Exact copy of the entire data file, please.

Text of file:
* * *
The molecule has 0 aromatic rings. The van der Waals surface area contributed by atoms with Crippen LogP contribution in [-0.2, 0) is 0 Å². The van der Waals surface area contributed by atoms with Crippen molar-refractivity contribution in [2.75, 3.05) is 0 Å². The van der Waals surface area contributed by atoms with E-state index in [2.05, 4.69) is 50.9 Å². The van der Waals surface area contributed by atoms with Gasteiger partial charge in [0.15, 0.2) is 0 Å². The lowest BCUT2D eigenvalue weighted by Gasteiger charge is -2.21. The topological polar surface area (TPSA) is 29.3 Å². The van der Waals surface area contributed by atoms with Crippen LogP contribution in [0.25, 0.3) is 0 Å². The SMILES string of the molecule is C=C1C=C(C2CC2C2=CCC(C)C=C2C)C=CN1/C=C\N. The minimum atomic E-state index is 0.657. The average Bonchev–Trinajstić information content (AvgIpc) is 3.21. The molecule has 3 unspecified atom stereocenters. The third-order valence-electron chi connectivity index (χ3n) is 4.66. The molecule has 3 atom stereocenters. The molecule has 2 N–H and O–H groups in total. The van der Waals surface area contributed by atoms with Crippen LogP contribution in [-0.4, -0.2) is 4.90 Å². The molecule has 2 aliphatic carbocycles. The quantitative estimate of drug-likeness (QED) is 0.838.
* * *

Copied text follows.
The molecule has 0 aromatic rings. The van der Waals surface area contributed by atoms with Crippen LogP contribution in [-0.2, 0) is 0 Å². The van der Waals surface area contributed by atoms with Crippen molar-refractivity contribution in [2.75, 3.05) is 0 Å². The van der Waals surface area contributed by atoms with E-state index in [2.05, 4.69) is 50.9 Å². The van der Waals surface area contributed by atoms with Gasteiger partial charge in [0.15, 0.2) is 0 Å². The lowest BCUT2D eigenvalue weighted by Gasteiger charge is -2.21. The topological polar surface area (TPSA) is 29.3 Å². The van der Waals surface area contributed by atoms with Crippen LogP contribution in [0.25, 0.3) is 0 Å². The SMILES string of the molecule is C=C1C=C(C2CC2C2=CCC(C)C=C2C)C=CN1/C=C\N. The minimum atomic E-state index is 0.657. The average Bonchev–Trinajstić information content (AvgIpc) is 3.21. The molecule has 3 unspecified atom stereocenters. The third-order valence-electron chi connectivity index (χ3n) is 4.66. The molecule has 3 atom stereocenters. The molecule has 2 N–H and O–H groups in total. The van der Waals surface area contributed by atoms with Crippen LogP contribution in [-0.4, -0.2) is 4.90 Å². The molecule has 2 aliphatic carbocycles. The quantitative estimate of drug-likeness (QED) is 0.838.